What really happened to move the major new court facility from Independence to Bishop? We spoke with Judge Dean Stout who said that at a certain point a representative of the Administrative Office of the Courts pointed to Bishop as a likely site mostly because there was no real estate available for a smaller project in Bishop.


Judge Stout said that he continues to believe that the State values input from him and Presiding Judge Brian Lamb on the major court facility project. But Stout said that after the initial mention of switching project locations the topic went away only to come back in a call from the State suggesting a shift in location to Bishop. Judge Stout this move was initiated by the Administrative Office of the Courts.


Word of this leaked out almost two weeks ago. Judge Stout said he regrets the way the news was rolled out. “A lot of people were hurt,” said Stout, who made it clear Judge Lamb is the presiding judge this year and in charge of this project. “I respect Judge Lamb,” said Stout, “and can’t speak for him.”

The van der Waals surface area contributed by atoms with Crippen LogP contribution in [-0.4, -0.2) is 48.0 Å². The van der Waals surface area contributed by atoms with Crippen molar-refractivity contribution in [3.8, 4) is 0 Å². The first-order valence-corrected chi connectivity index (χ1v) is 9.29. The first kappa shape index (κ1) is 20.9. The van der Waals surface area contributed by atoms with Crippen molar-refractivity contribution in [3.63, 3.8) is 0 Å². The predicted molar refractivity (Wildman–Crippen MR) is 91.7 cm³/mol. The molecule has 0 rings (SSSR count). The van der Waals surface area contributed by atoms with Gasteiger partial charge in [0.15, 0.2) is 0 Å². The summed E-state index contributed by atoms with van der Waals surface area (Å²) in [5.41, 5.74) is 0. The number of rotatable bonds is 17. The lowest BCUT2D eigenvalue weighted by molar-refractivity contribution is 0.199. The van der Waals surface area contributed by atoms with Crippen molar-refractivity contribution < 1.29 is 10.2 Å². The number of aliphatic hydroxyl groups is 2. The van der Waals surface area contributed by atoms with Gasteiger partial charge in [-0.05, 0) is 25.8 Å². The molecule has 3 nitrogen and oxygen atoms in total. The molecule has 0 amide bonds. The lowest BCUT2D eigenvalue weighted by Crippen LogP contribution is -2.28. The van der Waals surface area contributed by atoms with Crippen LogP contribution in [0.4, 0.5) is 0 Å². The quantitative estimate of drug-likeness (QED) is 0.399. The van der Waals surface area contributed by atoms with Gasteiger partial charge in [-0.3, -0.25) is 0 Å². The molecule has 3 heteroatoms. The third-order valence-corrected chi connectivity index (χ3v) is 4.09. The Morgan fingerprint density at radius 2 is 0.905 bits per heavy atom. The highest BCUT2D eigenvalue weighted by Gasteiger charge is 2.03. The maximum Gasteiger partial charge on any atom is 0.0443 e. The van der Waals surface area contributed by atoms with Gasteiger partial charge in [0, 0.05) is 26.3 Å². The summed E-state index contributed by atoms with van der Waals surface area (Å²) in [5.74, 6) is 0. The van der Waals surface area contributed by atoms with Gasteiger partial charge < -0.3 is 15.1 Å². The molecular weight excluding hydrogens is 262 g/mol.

At a standing room only crowd meeting in Independence last Thursday, the angry citizens strongly opposed the transfer of their long-anticipated court project to Bishop. At that meeting, both judges did vow to the crowd that they would reconsider the decision to move the project.


Why did the Office of the Courts want to move the project to Bishop? Judge Stout said they were frustrated in their efforts to find a place to put a smaller court in Bishop, paid for by $2 million from Inyo County.

Stout said that the $30 million project would provide more leverage given the real estate challenges in Bishop. It’s still unknown where that big building might go in Bishop.


Judge Stout said he wants to talk more about the issue and discuss it as a clean slate. He said there will be talks with the State this week. He also said he is glad Judge Lamb is willing to put on the brakes.



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